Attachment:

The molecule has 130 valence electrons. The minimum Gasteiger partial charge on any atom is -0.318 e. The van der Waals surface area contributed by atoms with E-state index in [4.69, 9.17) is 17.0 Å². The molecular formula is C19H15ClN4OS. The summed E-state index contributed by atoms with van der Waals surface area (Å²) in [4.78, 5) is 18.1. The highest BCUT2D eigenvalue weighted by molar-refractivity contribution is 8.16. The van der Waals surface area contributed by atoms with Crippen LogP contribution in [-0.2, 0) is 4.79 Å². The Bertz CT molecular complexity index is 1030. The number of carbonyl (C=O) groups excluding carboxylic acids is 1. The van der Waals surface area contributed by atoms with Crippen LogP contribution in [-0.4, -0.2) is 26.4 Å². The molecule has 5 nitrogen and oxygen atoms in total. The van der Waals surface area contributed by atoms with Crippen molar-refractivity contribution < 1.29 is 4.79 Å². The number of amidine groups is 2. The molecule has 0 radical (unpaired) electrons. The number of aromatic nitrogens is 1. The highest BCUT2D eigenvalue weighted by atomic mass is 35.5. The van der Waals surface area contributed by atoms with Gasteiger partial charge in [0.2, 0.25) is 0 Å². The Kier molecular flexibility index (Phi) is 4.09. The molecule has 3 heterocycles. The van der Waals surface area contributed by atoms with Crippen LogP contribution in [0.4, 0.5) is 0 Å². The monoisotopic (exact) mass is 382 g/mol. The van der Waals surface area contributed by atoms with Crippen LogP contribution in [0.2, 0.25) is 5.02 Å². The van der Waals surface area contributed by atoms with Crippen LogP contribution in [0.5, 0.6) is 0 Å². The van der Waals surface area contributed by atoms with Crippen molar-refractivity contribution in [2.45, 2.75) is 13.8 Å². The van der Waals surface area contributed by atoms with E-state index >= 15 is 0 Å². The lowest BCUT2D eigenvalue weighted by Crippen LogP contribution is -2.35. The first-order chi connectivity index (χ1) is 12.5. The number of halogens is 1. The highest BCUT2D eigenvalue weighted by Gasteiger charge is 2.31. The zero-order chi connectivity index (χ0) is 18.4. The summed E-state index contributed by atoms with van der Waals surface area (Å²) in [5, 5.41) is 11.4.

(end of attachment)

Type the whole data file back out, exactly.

The molecule has 130 valence electrons. The minimum Gasteiger partial charge on any atom is -0.318 e. The van der Waals surface area contributed by atoms with E-state index in [4.69, 9.17) is 17.0 Å². The molecular formula is C19H15ClN4OS. The summed E-state index contributed by atoms with van der Waals surface area (Å²) in [4.78, 5) is 18.1. The highest BCUT2D eigenvalue weighted by molar-refractivity contribution is 8.16. The van der Waals surface area contributed by atoms with Crippen LogP contribution in [-0.2, 0) is 4.79 Å². The Bertz CT molecular complexity index is 1030. The number of carbonyl (C=O) groups excluding carboxylic acids is 1. The van der Waals surface area contributed by atoms with Crippen LogP contribution in [-0.4, -0.2) is 26.4 Å². The molecule has 5 nitrogen and oxygen atoms in total. The van der Waals surface area contributed by atoms with Crippen molar-refractivity contribution < 1.29 is 4.79 Å². The number of amidine groups is 2. The molecule has 0 radical (unpaired) electrons. The number of aromatic nitrogens is 1. The highest BCUT2D eigenvalue weighted by atomic mass is 35.5. The van der Waals surface area contributed by atoms with Gasteiger partial charge in [0.2, 0.25) is 0 Å². The Kier molecular flexibility index (Phi) is 4.09. The molecule has 3 heterocycles. The van der Waals surface area contributed by atoms with Crippen LogP contribution in [0.4, 0.5) is 0 Å². The monoisotopic (exact) mass is 382 g/mol. The van der Waals surface area contributed by atoms with Crippen LogP contribution in [0.2, 0.25) is 5.02 Å². The van der Waals surface area contributed by atoms with Crippen LogP contribution in [0.5, 0.6) is 0 Å². The van der Waals surface area contributed by atoms with Crippen molar-refractivity contribution in [2.45, 2.75) is 13.8 Å². The van der Waals surface area contributed by atoms with E-state index >= 15 is 0 Å². The lowest BCUT2D eigenvalue weighted by Crippen LogP contribution is -2.35. The first-order chi connectivity index (χ1) is 12.5. The number of halogens is 1. The highest BCUT2D eigenvalue weighted by Gasteiger charge is 2.31. The zero-order chi connectivity index (χ0) is 18.4. The summed E-state index contributed by atoms with van der Waals surface area (Å²) in [5, 5.41) is 11.4.